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Energy Society and Energy Practices
This module introduces social theory and analysis for students from diverse backgrounds, including key theories and methodologies from anthropology such as the idea and practice of cross-cultural comparison, ethnographic methods, everyday practices, material cultures, organisational forms and social relations. The module will specialise for social science students in the relevance of these theories and approaches for energy research and practice, including in development contexts. Module delivery will employ a combination of preparatory directed reading, a 5 day intensive learning event and a period of further guided reading, reflection and essay writing.
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The field trip is designed as a group research project with a significant degree of student-input. The aim is to build on the learning from the core modules, reflecting on implications of and for practice, and considering the role of different research an analytical approaches. The study visit will last approximately 5 days, with preparatory seminars and lectures in advance. Assessment is by Project Report, with project outline submitted prior to the study visit for formative feedback.
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Dissertation in Energy and Society
A 10,000 word dissertation or report on an agreed topic in Energy and Society. Students will identify their own research topic, and will be supported throughout the year to devise an appropriate research question, develop methods, and conduct, analyse and report on their independent research. Each student is allocated a supervisor for their dissertation research, according to the area they wish to specialise in. The dissertation module will be introduced in term 1, with research training in term 2, and tutorials in terms 2 and 3. Students will deliver dissertations for assessment after the summer vacation.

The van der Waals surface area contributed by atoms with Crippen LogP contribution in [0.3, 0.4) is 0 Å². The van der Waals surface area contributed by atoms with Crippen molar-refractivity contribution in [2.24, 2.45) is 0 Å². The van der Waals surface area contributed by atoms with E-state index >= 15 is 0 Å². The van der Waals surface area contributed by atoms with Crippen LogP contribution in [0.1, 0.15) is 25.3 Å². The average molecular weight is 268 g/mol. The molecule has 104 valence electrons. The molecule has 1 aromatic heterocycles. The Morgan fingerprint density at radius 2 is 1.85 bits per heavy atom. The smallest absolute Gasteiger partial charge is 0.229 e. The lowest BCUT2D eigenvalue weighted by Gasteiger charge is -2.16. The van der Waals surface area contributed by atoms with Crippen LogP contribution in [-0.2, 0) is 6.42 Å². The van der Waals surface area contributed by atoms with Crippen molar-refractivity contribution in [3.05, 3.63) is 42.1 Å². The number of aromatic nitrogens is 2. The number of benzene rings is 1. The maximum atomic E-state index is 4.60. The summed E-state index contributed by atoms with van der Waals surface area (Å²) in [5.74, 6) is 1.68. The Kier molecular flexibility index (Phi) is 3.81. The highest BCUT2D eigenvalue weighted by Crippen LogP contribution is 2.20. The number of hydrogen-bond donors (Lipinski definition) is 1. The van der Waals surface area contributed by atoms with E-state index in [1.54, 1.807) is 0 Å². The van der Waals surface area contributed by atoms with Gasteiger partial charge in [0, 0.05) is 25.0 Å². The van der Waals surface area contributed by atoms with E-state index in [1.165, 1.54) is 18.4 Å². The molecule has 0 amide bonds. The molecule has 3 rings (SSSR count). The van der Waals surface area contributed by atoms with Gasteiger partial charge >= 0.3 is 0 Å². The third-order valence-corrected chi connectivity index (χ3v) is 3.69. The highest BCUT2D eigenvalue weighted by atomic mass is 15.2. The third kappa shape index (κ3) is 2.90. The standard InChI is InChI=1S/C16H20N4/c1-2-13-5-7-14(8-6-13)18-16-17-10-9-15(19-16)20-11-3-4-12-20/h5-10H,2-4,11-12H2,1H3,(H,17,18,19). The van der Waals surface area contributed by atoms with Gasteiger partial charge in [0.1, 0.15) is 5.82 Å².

Read Module Outline to find out more.
- Renewable Energy and the Environment - Introduces UK energy policy on renewable energy and UK and global energy use, discusses energy resource issues and the impact of renewables and introduces renewable energy conversion technologies as alternatives to fossil-based energy conversion.
- Group Renewable Energy Design Project - Students undertake a multi-disciplinary group design project which requires the application of highly specialised and advanced computational and analytical knowledge and skills. They are required to plan and manage the project with the assistance of design tutors acting in a consultative capacity. The assessment of this element is based upon a substantial, written report which brings together, and takes responsibility for, the specialised contributions of team members. All aspects of the project are taken into consideration, including the feasibility study, the presentation, the quality of the final design, the management of the project and team-working. The report must demonstrate the ability to work within the bounds of professional practice.
- Energy, Markets and Risk - The module aims to enable students to understand how and why market-based solutions have been applied in the electricity supply industry. It introduces elements of microeconomics and the theory of the firm, and considers key principles of power system risk assessment and how these may be applied in wind integration studies.
- Negotiating the Human - This module presents key debates, past and present, about the relations between humans and non-humans, among them animals, cyborgs and imaginary beings. It explores the issues thrown up by these debates within the broader context of humanist and post-humanist thinking about the limits of the human. It explores how non-human others (animals, cyborgs and imaginary beings) have been represented in film, literature and/or the media/popular culture.
- Statistical Analysis in Anthropology - This module develops students' skills in statistical analysis using datasets from anthropological research. Students will learn a range of statistical techniques for use in their research. In addition, they will become proficient in the use of SPSS for statistical methods.
- Society, Energy, Environment and Resilience - The module focuses on discourses and popular responses to the topical crises of energy security, climate change, and social, ecological and economic resilience in the 21st century It addresses how energy transition, climate change, and related issues can be viewed as socio-cultural concerns, and explores their practical and political implications. It will challenge students to question the ways in which ideas such as anthropogenic global warming can perpetuate, or present alternatives to, industrial productionist relationships to the non-human world.